Colorado mountains
From Long-Term Data to Understanding: Toward a Predictive Ecology
2015 LTER ASM Estes Park, CO - August 30 - September 2, 2015

Riparian forest controls on light and the longitudinal transitions from light to nutrient limitation of stream periphyton

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Dana Warren
Emily Purvis
Matthew Kaylor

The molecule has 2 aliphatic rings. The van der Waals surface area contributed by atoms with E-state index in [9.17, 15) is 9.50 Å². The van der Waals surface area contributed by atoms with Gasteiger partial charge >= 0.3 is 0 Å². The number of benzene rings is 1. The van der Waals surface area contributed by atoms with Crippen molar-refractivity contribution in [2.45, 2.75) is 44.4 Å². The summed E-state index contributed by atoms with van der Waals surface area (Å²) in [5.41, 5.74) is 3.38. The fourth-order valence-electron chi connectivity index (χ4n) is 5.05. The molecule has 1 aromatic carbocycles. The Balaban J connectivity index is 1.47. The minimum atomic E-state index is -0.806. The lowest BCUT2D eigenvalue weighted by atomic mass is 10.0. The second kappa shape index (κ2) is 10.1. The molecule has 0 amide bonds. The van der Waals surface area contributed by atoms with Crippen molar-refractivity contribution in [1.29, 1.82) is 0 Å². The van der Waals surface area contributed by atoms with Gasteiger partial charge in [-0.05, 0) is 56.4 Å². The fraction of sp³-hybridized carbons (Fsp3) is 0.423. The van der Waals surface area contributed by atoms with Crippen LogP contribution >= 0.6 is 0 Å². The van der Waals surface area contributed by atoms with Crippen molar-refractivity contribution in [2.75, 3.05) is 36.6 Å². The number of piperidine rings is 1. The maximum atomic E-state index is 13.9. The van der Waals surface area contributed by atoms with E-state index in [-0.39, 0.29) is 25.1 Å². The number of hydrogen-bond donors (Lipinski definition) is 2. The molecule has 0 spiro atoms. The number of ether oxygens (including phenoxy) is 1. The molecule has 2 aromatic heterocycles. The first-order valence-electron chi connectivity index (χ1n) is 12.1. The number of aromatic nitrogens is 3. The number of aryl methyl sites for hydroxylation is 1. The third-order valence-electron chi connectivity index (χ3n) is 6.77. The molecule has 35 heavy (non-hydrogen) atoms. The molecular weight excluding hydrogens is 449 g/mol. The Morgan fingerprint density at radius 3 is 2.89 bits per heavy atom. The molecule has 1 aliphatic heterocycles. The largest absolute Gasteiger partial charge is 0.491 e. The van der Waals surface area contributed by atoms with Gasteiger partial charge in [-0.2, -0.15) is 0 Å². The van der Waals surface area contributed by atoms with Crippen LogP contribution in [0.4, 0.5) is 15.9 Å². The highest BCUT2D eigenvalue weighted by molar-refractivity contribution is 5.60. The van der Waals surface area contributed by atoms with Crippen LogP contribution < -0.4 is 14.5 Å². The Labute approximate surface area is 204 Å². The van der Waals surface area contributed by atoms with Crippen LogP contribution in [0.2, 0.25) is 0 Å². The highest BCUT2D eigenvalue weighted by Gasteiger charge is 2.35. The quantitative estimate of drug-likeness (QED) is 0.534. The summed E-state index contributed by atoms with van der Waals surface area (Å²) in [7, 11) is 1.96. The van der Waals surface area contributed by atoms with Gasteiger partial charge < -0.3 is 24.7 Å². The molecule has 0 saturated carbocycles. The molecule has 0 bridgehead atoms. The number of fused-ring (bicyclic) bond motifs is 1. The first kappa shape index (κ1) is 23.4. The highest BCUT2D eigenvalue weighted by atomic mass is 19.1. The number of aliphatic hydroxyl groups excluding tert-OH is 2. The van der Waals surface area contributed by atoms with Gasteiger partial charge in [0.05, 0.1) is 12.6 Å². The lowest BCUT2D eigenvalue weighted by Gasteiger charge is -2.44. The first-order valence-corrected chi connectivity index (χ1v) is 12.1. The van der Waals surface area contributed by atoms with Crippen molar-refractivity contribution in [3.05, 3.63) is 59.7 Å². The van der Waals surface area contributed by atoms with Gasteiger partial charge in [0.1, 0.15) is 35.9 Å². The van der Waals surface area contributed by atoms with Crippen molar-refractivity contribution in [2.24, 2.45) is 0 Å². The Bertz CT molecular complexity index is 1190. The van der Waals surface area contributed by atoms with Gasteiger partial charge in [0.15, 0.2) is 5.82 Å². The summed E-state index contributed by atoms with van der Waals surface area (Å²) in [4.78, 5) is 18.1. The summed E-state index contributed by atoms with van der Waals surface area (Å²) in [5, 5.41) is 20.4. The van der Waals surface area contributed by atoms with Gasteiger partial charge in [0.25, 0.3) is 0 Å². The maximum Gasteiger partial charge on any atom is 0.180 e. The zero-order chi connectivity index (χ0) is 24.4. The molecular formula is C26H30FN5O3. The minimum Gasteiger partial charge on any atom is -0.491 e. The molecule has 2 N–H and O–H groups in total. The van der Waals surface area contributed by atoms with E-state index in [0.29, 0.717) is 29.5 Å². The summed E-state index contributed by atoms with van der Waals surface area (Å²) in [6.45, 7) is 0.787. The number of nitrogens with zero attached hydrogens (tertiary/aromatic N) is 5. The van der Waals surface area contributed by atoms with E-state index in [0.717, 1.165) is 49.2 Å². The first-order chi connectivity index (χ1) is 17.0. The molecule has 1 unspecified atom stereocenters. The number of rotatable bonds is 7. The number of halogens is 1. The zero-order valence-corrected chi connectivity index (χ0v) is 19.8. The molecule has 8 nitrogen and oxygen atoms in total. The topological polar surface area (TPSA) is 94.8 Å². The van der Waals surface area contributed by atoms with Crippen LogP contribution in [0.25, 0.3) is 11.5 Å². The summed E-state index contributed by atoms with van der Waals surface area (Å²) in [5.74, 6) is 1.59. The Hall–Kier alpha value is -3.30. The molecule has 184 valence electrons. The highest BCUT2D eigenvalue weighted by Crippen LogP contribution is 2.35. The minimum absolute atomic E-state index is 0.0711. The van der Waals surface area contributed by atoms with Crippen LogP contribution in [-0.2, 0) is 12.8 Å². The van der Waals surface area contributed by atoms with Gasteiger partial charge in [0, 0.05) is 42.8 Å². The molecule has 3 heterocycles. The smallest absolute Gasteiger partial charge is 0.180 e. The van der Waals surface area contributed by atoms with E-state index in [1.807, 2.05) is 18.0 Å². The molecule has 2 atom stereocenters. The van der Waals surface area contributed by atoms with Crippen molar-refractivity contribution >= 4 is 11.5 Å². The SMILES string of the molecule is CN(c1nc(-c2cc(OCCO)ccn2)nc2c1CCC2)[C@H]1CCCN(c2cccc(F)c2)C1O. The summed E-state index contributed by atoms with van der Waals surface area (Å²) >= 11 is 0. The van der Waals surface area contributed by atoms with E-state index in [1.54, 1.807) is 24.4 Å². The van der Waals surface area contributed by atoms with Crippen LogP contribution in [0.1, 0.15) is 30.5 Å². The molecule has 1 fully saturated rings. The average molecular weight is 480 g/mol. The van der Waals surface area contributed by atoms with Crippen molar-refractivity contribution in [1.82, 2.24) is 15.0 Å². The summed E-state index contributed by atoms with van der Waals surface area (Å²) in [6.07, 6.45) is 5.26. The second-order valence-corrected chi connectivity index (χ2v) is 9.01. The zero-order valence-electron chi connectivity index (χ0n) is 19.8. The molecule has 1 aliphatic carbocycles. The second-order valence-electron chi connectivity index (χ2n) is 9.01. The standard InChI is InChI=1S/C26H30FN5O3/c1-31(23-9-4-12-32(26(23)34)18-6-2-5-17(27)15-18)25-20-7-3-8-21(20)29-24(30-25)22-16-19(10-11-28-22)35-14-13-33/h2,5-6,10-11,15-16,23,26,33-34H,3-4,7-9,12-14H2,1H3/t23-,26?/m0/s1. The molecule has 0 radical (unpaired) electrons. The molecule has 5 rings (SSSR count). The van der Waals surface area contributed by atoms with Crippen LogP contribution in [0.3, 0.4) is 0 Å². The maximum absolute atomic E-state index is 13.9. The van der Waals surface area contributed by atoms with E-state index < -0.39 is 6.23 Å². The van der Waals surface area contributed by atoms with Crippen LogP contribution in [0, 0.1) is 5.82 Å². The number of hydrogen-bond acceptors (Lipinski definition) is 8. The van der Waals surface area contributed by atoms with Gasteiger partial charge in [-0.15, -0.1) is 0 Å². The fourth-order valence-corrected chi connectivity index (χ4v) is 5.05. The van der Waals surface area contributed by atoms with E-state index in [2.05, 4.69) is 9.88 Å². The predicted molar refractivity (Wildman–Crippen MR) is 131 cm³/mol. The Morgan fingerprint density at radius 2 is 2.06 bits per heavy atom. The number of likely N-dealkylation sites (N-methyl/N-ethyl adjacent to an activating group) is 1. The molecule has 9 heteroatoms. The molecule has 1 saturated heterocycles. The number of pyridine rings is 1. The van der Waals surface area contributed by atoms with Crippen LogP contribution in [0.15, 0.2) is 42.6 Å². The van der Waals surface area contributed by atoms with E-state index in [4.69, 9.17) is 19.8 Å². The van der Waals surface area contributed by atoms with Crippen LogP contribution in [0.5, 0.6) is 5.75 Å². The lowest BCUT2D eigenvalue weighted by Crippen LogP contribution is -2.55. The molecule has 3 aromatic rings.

Limitation of primary production by two or more factors together (i.e., co-limitation) is increasingly recognized as the predominant condition at the ecosystem scale.  In stream ecosystems, numerous studies have documented co-limitation by multiple nutrients, and beyond nutrient-limitation alone, studies have also noted the potential for light and nutrients to co-limit primary production in streams. In this study, we used sets of 6 to 12 nutrient diffusing substrate arrays paired with stream light measurements to determine light versus nutrient limitation of stream periphyton at multiple streams in the HJ Andrews LTER in the Cascade Mountains in western Oregon.  The streams encompassed a range of background nutrient levels with mean mid-summer nitrate concentrations as low as 3 ug/L and as high as 65 ug/L.  We were able to identify both light limited and nutrient limited areas within the same stream reach, even when background nutrients were low.  Patchiness in stream light led to variability in the limiting factor for periphyton growth along each reach. Based on responses across the set of nutrient diffusing substrate arrays in each stream, we identified a potential light availability threshold range in each system where periphyton shifted between being predominantly light limited versus predominantly nutrient limited.  Given the variability in light availability along these streams (based on the extensive set of light measurements from a subset of the streams), we concluded that these ecosystems are collectively co-limited by light and nutrients but that co-limitation at the reach scale may be a product of spatial variability in single-factor limitation.